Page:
The WCC is an all volunteer council that advocates on behalf of the Wedgwood neighborhood. We aren’t nearly as successful without your involvement and your donations (or membership dues!). We would love to talk with anyone in Wedgwood who would like to become involved and serve as a WCC trustee? Please email » Per Johnson or email » to discuss further.
Take a good look now, because the Big Green House at 7321 35th Ave NE might not be there much longer. The owner/developer has applied for permits to replace the house with 2 residences and 2 live/work units.
Historic preservation of the Big Green House has been investigated and it was found not to qualify under Seattle’s landmarking ordinance. Although the house is old (about 100 years) it does not meet the preservation criteria of distinctive architecture or association with significant people and events in Seattle history. The background story of the Big Green House can be found on Valarie’s Wedgwood in Seattle History blog.
Here is your chance to get a look inside the Jasper at 8606 35th Ave NE, the first new apartment building to be built in the Wedgwood neighborhood in more than sixty years. Brian Miller, manager of the Jasper, cordially invites all Wedgwoodians to come to an Open House at the Jasper on Saturday, October 20, from 9 to 5. Coffee and donuts, too!
Apartments at the Jasper were being pre-leased even before the opening day in July 2012, and the building’s 91 units are now almost all rented. At the Open House you will be able to see the remaining vacant units, the resident lounge area and the rooftop deck. At the sidewalk level, one of the live-work units will be open for visitors to view. A live-work unit is like a storefront but includes its own living quarters. The concept of live-work units is so new to the city of Seattle that it is not yet known how well they will function and whether they will help enliven commercial districts with needed businesses and services.
At the Open House you will see how the Jasper is displaying artwork from local artists, and a display of how the Jasper got its name. Please do come on Saturday, say hello to the Jasper and its management staff, and have coffee and donuts, too. See you there!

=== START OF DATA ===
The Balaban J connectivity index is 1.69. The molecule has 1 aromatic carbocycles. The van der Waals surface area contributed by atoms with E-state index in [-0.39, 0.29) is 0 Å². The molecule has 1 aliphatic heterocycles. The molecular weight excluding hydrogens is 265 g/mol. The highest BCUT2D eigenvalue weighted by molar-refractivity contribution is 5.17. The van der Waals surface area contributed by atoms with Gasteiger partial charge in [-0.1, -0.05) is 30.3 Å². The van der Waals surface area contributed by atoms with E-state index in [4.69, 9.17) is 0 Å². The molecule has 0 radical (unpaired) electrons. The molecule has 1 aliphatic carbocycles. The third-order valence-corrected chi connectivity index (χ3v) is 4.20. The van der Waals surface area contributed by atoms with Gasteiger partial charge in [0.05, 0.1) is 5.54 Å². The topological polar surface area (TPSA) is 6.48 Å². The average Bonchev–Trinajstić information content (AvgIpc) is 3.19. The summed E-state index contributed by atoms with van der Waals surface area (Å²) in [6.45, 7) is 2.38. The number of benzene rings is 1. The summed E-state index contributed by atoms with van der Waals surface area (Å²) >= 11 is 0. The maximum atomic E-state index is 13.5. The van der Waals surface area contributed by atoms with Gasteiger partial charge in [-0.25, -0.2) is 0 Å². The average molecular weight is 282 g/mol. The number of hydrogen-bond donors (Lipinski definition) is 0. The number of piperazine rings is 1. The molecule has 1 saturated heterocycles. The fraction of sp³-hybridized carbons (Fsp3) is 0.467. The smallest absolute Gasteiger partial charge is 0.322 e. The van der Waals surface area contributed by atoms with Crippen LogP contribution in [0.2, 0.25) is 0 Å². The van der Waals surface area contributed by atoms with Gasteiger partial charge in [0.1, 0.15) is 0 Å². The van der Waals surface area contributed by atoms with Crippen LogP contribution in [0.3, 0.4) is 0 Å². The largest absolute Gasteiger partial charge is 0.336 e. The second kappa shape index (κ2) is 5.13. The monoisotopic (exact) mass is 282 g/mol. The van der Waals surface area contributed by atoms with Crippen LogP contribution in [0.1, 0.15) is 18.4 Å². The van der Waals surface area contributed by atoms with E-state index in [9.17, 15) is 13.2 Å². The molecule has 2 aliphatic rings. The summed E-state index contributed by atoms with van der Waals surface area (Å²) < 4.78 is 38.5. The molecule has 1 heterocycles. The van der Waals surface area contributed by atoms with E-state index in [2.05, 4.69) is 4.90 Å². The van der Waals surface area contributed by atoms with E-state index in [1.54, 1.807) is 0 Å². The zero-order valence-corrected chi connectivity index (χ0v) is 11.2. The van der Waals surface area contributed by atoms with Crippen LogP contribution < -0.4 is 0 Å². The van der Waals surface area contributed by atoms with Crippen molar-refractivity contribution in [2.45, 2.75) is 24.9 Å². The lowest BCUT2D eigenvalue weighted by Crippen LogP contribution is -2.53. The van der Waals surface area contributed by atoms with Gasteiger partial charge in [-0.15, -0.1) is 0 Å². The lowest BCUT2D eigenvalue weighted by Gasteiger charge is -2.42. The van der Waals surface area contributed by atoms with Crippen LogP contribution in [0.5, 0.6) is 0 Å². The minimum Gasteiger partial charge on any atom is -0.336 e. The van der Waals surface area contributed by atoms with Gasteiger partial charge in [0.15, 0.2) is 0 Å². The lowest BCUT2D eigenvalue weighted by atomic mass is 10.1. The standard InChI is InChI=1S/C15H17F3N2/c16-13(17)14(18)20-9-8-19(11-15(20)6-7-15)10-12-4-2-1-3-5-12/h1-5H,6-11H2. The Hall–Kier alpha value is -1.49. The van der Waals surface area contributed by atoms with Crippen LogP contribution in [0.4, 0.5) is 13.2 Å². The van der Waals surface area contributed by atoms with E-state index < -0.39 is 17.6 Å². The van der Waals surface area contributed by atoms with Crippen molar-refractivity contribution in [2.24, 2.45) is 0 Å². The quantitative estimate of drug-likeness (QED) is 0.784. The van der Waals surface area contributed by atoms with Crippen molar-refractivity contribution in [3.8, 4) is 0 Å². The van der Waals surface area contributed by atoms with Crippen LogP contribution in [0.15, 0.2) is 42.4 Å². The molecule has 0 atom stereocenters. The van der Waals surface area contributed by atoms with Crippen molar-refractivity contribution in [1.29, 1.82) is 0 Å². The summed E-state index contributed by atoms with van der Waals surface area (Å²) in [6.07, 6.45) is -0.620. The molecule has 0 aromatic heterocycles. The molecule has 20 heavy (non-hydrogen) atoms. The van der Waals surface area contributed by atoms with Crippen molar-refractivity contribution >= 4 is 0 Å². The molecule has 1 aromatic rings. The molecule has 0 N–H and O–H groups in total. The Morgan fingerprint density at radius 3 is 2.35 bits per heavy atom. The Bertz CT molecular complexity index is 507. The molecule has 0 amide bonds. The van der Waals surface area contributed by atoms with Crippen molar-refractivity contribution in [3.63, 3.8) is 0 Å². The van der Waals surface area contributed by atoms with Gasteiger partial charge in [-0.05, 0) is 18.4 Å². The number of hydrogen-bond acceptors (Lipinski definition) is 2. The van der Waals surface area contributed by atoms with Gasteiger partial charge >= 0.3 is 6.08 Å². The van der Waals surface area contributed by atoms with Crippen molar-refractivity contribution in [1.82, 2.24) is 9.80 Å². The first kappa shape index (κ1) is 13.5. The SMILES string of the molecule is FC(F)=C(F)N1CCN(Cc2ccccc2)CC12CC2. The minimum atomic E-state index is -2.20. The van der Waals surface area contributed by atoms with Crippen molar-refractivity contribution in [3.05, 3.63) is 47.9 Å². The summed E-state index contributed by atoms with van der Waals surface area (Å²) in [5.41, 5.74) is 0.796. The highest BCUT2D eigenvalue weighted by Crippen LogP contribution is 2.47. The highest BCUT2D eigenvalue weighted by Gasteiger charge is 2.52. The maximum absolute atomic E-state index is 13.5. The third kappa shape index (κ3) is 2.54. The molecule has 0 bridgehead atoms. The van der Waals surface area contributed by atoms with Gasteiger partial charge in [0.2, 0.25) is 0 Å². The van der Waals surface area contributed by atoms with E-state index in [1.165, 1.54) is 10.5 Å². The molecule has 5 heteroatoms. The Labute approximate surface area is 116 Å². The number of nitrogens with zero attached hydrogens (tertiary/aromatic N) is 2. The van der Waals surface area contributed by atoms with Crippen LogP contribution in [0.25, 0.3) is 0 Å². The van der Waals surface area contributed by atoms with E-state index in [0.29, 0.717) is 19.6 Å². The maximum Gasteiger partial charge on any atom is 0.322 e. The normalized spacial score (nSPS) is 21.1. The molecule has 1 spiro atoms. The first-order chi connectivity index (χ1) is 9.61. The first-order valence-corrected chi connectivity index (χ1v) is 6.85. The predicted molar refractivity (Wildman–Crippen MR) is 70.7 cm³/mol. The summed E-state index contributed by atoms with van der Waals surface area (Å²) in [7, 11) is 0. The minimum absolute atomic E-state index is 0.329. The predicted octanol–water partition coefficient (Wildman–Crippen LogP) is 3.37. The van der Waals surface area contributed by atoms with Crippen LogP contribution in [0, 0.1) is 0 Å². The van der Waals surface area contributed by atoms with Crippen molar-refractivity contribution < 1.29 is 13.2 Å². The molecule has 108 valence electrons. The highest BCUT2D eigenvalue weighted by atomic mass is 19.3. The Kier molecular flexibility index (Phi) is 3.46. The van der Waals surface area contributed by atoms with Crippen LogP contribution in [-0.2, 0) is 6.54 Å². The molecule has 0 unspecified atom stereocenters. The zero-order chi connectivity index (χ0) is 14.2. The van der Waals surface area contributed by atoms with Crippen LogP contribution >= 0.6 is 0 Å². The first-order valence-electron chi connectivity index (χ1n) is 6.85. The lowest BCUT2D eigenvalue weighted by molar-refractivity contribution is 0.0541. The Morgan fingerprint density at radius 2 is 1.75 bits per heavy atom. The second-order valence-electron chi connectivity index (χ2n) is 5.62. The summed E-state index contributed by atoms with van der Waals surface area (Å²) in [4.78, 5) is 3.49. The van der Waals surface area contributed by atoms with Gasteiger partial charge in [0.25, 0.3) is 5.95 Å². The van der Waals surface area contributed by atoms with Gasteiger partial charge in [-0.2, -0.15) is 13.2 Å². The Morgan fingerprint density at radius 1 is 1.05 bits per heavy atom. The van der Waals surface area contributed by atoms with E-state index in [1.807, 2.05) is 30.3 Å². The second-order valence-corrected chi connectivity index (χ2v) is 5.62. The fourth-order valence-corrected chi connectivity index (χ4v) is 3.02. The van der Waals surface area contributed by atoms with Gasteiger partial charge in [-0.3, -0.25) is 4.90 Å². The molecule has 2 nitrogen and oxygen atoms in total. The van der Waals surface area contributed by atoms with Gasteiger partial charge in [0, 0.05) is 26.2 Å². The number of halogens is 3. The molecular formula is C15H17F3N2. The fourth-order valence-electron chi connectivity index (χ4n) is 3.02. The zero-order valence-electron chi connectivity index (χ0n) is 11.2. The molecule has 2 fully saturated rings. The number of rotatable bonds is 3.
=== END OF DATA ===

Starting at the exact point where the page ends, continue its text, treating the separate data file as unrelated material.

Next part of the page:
(This originally was posted on the The Future of 35th website.)
35th Ave NE Neighborhood Walk
Saturday, October 6th, 9-11AM
Back in August, the 35th Ave NE Committee toured six neighborhoods throughout Seattle and Kirkland to see what we thought worked well and not so well. We took with us the knowledge gleaned from the 7-part Coffee Talk series and looked at what makes other neighborhoods great. This Saturday, October 6th, from 9AM-11AM, we’ll walk down 35th Ave NE to inventory business-types, discuss what works, what doesn’t work as well, and where we think are high priority locations.
All are welcome to join us during this walk. We may also have to stop in some of our local purveyors of edible goodness as part of our business-type inventory. If you plan on joining us, please come dressed appropriately for a 1 mile-ish walk, bring a camera and note pad to document your thoughts, and come a willingness to discuss your thoughts respectfully with others.
See you Saturday!
(This originally was posted on the The Future of 35th website.)
Over the past 7 months, we have been super lucky to have had presentations on a variety of land use planning concepts by a host of brilliant and local planning professionals as part of the Coffee Talk series. The Coffee Talks were sponsored by the Community Planning Assistance Team (CPAT), which is part of the Washington Chapter of the American Planning Association.
The final (seventh) of these Coffee Talks was presented on August 23rd by Bill LaPatra with Mithun. Bill’s presentation neatly wrapped a bow around the previous six Coffee Talks and brought many of the concepts together. His presentation touched on the benefits to businesses, walkability, transportation, and livability from land use planning. He also touched on how increased density and how it can be done well so it complements, as opposed to competes, with local character and desired outcomes. There are trade-offs though that come along with these benefits.
If you missed, the last Coffee Talk, a video is below along with a PDF version of Bill LaPatra’s presentation for your viewing pleasure. If you missed any of the previous Coffee Talks, you can link to and watch them all HERE. As always, the video is of terrible quality…my apologies. Coffee Talk 7: The Trade Offs of Land Use Planning from Wedgwood Community Council on Vimeo.